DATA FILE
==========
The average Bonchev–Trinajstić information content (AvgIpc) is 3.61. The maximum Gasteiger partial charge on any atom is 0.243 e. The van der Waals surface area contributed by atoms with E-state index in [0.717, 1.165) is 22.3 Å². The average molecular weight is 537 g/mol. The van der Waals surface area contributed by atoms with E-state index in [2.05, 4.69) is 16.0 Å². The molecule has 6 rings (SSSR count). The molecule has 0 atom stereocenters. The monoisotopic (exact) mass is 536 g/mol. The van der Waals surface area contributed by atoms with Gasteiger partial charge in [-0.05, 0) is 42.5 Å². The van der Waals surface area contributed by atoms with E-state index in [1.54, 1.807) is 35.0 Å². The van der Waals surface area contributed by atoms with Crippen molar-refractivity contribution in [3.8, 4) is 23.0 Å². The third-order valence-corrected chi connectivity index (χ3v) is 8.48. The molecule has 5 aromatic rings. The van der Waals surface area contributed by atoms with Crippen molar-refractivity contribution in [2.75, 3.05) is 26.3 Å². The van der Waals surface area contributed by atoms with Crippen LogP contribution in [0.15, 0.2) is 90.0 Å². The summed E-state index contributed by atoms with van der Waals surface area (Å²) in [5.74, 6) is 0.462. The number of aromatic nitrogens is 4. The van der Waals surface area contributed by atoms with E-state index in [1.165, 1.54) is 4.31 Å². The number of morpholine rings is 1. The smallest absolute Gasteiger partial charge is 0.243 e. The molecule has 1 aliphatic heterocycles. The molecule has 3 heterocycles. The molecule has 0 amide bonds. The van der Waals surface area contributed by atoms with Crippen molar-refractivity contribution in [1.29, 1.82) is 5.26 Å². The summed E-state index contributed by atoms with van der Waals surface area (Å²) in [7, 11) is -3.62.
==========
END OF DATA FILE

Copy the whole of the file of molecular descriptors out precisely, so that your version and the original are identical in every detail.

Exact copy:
The average Bonchev–Trinajstić information content (AvgIpc) is 3.61. The maximum Gasteiger partial charge on any atom is 0.243 e. The van der Waals surface area contributed by atoms with E-state index in [0.717, 1.165) is 22.3 Å². The average molecular weight is 537 g/mol. The van der Waals surface area contributed by atoms with E-state index in [2.05, 4.69) is 16.0 Å². The molecule has 6 rings (SSSR count). The molecule has 0 atom stereocenters. The monoisotopic (exact) mass is 536 g/mol. The van der Waals surface area contributed by atoms with Gasteiger partial charge in [-0.05, 0) is 42.5 Å². The van der Waals surface area contributed by atoms with E-state index in [1.54, 1.807) is 35.0 Å². The van der Waals surface area contributed by atoms with Crippen molar-refractivity contribution in [3.8, 4) is 23.0 Å². The third-order valence-corrected chi connectivity index (χ3v) is 8.48. The molecule has 5 aromatic rings. The van der Waals surface area contributed by atoms with Crippen molar-refractivity contribution in [2.75, 3.05) is 26.3 Å². The van der Waals surface area contributed by atoms with Crippen LogP contribution in [0.15, 0.2) is 90.0 Å². The summed E-state index contributed by atoms with van der Waals surface area (Å²) in [5.74, 6) is 0.462. The number of aromatic nitrogens is 4. The van der Waals surface area contributed by atoms with E-state index in [1.165, 1.54) is 4.31 Å². The number of morpholine rings is 1. The smallest absolute Gasteiger partial charge is 0.243 e. The molecule has 1 aliphatic heterocycles. The molecule has 3 heterocycles. The molecule has 0 amide bonds. The van der Waals surface area contributed by atoms with Crippen molar-refractivity contribution in [1.29, 1.82) is 5.26 Å². The summed E-state index contributed by atoms with van der Waals surface area (Å²) in [7, 11) is -3.62.